The fact that Nigerians at the local level are crying en masse over inflation in food prices is no gainsaying. However, the status quo may heighten to unbearable situations if swift actions are not taken. That the Government must jump into action is an understatement here. Speculations that Sub-sahara Africa risks acute famine over food shortages has been ringing since the COVID-19 pandemic traced its steps into the region. In its June CPI and inflation report released last Friday, the National Bureau of Statistics (NBS) disclosed that the consumer price index which measures inflation increased to 12.6 per cent (year-on-year) in June. According to the report, the increase is higher by 0.16 per cent comparatively to the rate recorded in May 2020 which was placed at 12.4 per cent. Increases were recorded in all Classification of Individual Consumption by Purpose divisions that yielded the headline index.
On month-on-month basis, the headline index increased by 1.21 per cent in June, which was a 0.04 per cent rate higher than the rate recorded in May 2020 which stood at 1.17 per cent. The percentage change in the average composite CPI for the 12-month period ending June 2020, over the average of the CPI for the previous 12-month period was 11.90 per cent, representing a 0.11 per cent point increase from 11.8 per cent recorded in May 2020. On a month-on-month basis, the urban index rose by 1.23 per cent in June 2020, up by 0.05 from 1.18 per cent recorded in May 2020, while the rural index also rose by 1.19 per cent in June 2020, up by 0.03 from the rate recorded in May 2020 (1.16) per cent. The corresponding 12-month year-on-year average percentage change for the urban index was 12.50 per cent in June 2020. This was higher than 12.4 per cent reported in May 2020, while the corresponding rural inflation rate in June 2020 was 11.4 per cent compared to 11.3 per cent recorded in May 2020. The urban inflation rate increased by 13.2 per cent (year- on- year) in June 2020 from 13 .03 per cent recorded in May 2020, while the rural inflation rate increased by 11.99 per cent in June 2020 from 11 ?.83 per cent in May 2020.
Moreover, according to the report, the composite food index rose by 15.18 per cent in June 2020 compared to 15.04 per cent in May 2020. The rise in the food index was occasioned by increases in prices of staples including: bread and cereals, potatoes, yam and other tubers, fruits, oils and fats, meat, fish and vegetables. On month-on-month basis, the food sub-index increased by 1.48 per cent in June 2020, up by 0.06 per cent points from 1.42 per cent recorded in May 2020. The average annual rate of change of the food sub-index for the 12-month period ending June 2020 over the previous 12-month average was 14.5 per cent, representing a 0.13 per cent points increase from the average annual rate of change recorded in May 2020 which stood at 14.3 per cent. More disturbing, the Naira on Tuesday exchanged at N472 to a dollar at the parallel market in Lagos, while the Pound Sterling and the Euro exchanged for N575 and N530 respectively. The Naira, however, traded at N388.17 to a dollar at the investor’s window.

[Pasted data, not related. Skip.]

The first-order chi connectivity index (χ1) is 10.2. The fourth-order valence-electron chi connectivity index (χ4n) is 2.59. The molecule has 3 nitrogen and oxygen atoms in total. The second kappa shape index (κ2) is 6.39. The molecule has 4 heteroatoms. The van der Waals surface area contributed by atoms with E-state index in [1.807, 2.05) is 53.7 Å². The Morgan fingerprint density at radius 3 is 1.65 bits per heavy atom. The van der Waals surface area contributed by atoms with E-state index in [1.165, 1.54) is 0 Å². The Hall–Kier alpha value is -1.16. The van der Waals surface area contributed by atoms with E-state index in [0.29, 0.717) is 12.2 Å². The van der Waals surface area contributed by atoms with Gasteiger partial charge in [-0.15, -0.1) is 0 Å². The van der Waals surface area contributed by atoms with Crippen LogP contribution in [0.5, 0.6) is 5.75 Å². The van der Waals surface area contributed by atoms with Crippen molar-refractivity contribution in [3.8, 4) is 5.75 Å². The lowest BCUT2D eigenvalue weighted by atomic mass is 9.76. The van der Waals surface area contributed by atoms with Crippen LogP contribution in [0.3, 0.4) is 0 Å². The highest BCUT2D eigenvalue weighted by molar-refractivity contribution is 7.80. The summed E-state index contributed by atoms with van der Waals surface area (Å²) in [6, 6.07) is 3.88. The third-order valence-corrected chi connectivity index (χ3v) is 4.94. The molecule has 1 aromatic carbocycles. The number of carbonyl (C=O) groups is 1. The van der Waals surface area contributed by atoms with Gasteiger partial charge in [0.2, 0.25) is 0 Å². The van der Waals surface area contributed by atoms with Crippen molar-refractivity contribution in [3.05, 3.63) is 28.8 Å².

All these are negative indications of imbalances in the country’s economy. While it is known that the Federal Government may be putting efforts in the place to cushion the debilitating impacts of strains in the economy, reinforced by COVID-19 and the sporadic fall in oil price, it is notwithstanding significant to state that galvanizing such efforts on grounded foundations of revitalising economic measures to pull the economy out of the shambles of policy disarray remains unequivocal. The adoption and application of wrong measures to strains in the economy can not be afforded at this time. All indices are showing that the country’s economy is at the verge of slipping deeper into recession. The inflation rate is increasingly rising to a point that may be unbearable for the poor masses in Nigeria.
Inflation on prices of food staples has been much worrying recently. Food of all basic human needs remain crucial and indispensable. The concern of the Government should much more be strategically swift for the masses at the local level, who may face unbearable hardship, should the accelerated inflation in food prices be left unaddressed. Attention and concerted efforts should be directed towards agriculture to cushion the effects of a projected scarcity. The need for Government intervention in the agricultural sector is much more pronounced with the demands of the present time, particularly on food production and supply. The planned Federal Government economic stimulus package should give agriculture a comprehensive priority. While the Government cannot afford other disturbances with the stocks of strains reinforced by the COVID-19 pandemic, it is important that the Government be proactive to manage a looming suffering, particularly on the part of low income earning Nigerians.
Economic hardship has been discovered in studies and experiences to be catalyst to various forms of ugly developments and adventures that may lead to anarchy which the Government will find difficult to curtail. To forestall such situation, the need for the Government to (among other measures) look into investing massively in agriculture promptly is alarming. While the Federal and State Governments should begin to look into mechanized system of agriculture in the long run, it is pertinent for the looming emergency, that much attention be given to expand the capacity of investment into this year’s (2020) planting season. Giving incentives to farmers to broaden large scale farming capacities is paramount, while necessities such as storage facilities, irrigation systems and transportation infrastructures, among other linkage apparatuses, should not be left out of the box.